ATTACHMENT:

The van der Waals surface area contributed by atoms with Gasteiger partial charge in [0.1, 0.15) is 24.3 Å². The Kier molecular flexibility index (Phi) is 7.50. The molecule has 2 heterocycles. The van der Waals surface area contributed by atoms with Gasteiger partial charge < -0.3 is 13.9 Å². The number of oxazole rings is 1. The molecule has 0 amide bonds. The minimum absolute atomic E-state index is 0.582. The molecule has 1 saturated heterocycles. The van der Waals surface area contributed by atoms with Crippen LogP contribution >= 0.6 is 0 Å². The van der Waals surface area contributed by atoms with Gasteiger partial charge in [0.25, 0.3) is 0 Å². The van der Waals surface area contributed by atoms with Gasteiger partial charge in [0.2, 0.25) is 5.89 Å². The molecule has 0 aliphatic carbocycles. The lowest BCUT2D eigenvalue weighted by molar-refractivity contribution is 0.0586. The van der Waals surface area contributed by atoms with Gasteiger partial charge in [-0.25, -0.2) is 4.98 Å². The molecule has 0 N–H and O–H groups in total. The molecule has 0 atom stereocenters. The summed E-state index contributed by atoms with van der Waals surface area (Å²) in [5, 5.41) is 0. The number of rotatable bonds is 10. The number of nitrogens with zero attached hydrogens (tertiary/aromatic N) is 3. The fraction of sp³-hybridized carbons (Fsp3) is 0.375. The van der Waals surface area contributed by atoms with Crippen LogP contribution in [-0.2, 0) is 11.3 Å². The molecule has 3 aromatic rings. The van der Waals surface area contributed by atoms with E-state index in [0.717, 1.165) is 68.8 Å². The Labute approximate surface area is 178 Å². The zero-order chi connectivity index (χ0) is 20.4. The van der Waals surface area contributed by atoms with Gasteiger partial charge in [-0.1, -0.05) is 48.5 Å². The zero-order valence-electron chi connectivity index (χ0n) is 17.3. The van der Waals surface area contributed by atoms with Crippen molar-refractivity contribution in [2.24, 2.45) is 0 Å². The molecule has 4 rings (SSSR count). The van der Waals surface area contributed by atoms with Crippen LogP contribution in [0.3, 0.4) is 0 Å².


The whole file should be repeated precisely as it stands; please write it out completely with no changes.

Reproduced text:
The van der Waals surface area contributed by atoms with Gasteiger partial charge in [0.1, 0.15) is 24.3 Å². The Kier molecular flexibility index (Phi) is 7.50. The molecule has 2 heterocycles. The van der Waals surface area contributed by atoms with Gasteiger partial charge < -0.3 is 13.9 Å². The number of oxazole rings is 1. The molecule has 0 amide bonds. The minimum absolute atomic E-state index is 0.582. The molecule has 1 saturated heterocycles. The van der Waals surface area contributed by atoms with Crippen LogP contribution >= 0.6 is 0 Å². The van der Waals surface area contributed by atoms with Gasteiger partial charge in [0.25, 0.3) is 0 Å². The van der Waals surface area contributed by atoms with Gasteiger partial charge in [0.2, 0.25) is 5.89 Å². The molecule has 0 aliphatic carbocycles. The lowest BCUT2D eigenvalue weighted by molar-refractivity contribution is 0.0586. The van der Waals surface area contributed by atoms with Gasteiger partial charge in [-0.25, -0.2) is 4.98 Å². The molecule has 0 N–H and O–H groups in total. The molecule has 0 atom stereocenters. The summed E-state index contributed by atoms with van der Waals surface area (Å²) in [5, 5.41) is 0. The number of rotatable bonds is 10. The number of nitrogens with zero attached hydrogens (tertiary/aromatic N) is 3. The fraction of sp³-hybridized carbons (Fsp3) is 0.375. The van der Waals surface area contributed by atoms with Crippen LogP contribution in [-0.2, 0) is 11.3 Å². The molecule has 3 aromatic rings. The van der Waals surface area contributed by atoms with E-state index in [0.717, 1.165) is 68.8 Å². The Labute approximate surface area is 178 Å². The zero-order chi connectivity index (χ0) is 20.4. The van der Waals surface area contributed by atoms with Gasteiger partial charge in [-0.1, -0.05) is 48.5 Å². The zero-order valence-electron chi connectivity index (χ0n) is 17.3. The van der Waals surface area contributed by atoms with Crippen molar-refractivity contribution in [2.24, 2.45) is 0 Å². The molecule has 4 rings (SSSR count). The van der Waals surface area contributed by atoms with Crippen LogP contribution in [0.3, 0.4) is 0 Å².